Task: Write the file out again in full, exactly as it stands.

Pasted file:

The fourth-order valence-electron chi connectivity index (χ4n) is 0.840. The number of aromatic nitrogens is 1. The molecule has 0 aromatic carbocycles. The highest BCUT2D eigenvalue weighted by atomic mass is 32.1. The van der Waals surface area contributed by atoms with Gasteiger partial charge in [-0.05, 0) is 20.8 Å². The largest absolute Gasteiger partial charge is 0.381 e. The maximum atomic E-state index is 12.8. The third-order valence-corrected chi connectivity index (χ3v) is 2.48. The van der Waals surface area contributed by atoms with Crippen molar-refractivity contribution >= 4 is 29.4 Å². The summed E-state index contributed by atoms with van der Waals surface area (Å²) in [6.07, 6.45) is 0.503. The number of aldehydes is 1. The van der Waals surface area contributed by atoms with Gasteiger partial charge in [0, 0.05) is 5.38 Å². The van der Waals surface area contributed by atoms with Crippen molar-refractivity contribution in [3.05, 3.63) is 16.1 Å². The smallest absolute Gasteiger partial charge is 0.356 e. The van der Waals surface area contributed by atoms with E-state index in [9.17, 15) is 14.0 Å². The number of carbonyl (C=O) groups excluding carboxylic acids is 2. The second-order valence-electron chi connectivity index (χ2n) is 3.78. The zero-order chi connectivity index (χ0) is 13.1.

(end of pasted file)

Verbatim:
The fourth-order valence-electron chi connectivity index (χ4n) is 0.840. The number of aromatic nitrogens is 1. The molecule has 0 aromatic carbocycles. The highest BCUT2D eigenvalue weighted by atomic mass is 32.1. The van der Waals surface area contributed by atoms with Gasteiger partial charge in [-0.05, 0) is 20.8 Å². The largest absolute Gasteiger partial charge is 0.381 e. The maximum atomic E-state index is 12.8. The third-order valence-corrected chi connectivity index (χ3v) is 2.48. The van der Waals surface area contributed by atoms with Crippen molar-refractivity contribution >= 4 is 29.4 Å². The summed E-state index contributed by atoms with van der Waals surface area (Å²) in [6.07, 6.45) is 0.503. The number of aldehydes is 1. The van der Waals surface area contributed by atoms with Gasteiger partial charge in [0, 0.05) is 5.38 Å². The van der Waals surface area contributed by atoms with Crippen molar-refractivity contribution in [3.05, 3.63) is 16.1 Å². The smallest absolute Gasteiger partial charge is 0.356 e. The van der Waals surface area contributed by atoms with E-state index in [9.17, 15) is 14.0 Å². The number of carbonyl (C=O) groups excluding carboxylic acids is 2. The second-order valence-electron chi connectivity index (χ2n) is 3.78. The zero-order chi connectivity index (χ0) is 13.1.